The main objective of the work for this thesis was to establish the foundation for detection of the amino acid precursor Z-3-amino-2-propenenitrile in interstellar space. Detection of compounds in interstellar space is usually done via observation of rotational emission spectra, and in this work the microwave spectra of Z-3-amino-2-propenenitrile and of three vibrationally excited states were assigned. The spectra of four of its isotopologues were also assigned, and a so-called substitution structure was derived from these spectra and from spectra assigned by our collaborators. The substitution structure was found to be unreliable, because three atoms were lying close to the principal axis. A structural analysis of Z-3-amino-2-propenenitrile was carried out using ab initio calculations. It was found that Z-3-amino-2-propenenitrile was the most thermodynamical favourable isomer. Analysis of rotational barriers and bond lengths predicted that Z-3-amino-2-propenenitrile had a high degree of conjugation. The conjugation was probably caused by an intramolecular electrostatic interaction involving a hydrogen atom, or an interaction between opposite bond moments. The calculations also predicted that this isomer was nearly planar.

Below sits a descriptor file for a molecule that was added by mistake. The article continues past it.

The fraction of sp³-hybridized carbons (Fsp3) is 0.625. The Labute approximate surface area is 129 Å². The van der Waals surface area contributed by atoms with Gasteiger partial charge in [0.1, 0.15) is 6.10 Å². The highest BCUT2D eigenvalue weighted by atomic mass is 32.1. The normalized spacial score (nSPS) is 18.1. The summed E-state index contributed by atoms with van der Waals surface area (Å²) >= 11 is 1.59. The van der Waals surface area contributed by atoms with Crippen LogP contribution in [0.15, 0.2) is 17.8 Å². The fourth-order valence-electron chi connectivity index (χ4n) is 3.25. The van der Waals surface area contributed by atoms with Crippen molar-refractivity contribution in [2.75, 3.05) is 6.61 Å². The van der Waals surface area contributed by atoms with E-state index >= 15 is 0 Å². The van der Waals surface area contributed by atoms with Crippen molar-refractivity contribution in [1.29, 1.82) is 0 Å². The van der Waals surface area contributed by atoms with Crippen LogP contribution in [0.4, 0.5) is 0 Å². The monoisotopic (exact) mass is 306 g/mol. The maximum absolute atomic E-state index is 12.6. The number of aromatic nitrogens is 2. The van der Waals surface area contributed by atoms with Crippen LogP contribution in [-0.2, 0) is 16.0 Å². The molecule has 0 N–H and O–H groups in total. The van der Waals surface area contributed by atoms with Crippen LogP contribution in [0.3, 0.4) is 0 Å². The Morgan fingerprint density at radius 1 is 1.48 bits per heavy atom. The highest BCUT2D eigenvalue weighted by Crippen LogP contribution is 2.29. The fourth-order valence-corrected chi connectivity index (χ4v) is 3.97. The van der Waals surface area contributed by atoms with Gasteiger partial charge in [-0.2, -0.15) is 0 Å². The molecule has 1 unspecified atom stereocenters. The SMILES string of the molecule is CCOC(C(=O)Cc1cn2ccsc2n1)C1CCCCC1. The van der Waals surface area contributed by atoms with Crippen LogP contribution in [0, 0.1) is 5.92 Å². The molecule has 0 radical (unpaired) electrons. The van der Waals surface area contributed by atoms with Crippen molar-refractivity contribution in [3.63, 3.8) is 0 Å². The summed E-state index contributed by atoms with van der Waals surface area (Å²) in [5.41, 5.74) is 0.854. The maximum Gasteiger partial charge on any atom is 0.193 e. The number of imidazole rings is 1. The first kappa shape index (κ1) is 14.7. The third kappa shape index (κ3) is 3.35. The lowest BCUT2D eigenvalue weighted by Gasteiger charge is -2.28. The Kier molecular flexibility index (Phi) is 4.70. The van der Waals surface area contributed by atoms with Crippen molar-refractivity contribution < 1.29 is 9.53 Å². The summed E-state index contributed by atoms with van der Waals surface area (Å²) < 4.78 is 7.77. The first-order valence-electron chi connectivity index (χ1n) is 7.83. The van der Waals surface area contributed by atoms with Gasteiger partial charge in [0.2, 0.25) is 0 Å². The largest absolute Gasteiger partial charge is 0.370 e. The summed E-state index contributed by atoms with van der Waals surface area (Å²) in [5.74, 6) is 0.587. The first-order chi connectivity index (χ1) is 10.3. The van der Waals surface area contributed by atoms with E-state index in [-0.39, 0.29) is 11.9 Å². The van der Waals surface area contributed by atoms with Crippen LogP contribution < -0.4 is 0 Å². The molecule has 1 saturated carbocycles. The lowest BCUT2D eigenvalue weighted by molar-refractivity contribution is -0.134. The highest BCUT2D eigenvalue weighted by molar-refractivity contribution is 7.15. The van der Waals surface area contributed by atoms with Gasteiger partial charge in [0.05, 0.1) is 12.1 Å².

Due to the extraordinary low temperatures in interstellar space, with temperatures as low as 10 K, it was also of interest to investigate the mechanism leading to the formation of 3-amino-2-propenenitrile from ammonia and cyanoacetylene. A gas phase reaction mechanism was modelled with G3-theory. A mechanism which was consistent with catalytic formation of the compound at standard conditions was proposed. It was found that it is not likely that this reaction can occur in the cold parts of interstellar clouds, so a similar mechanism with protonated cyanoacetylene was investigated. The activation energy for this reaction was significantly lower, but as it was found that ammonia had the highest proton affinity of the reactants, this mechanism is supposed to be a minor channel to the formation of 3-amino-2-propenenitrile in interstellar space.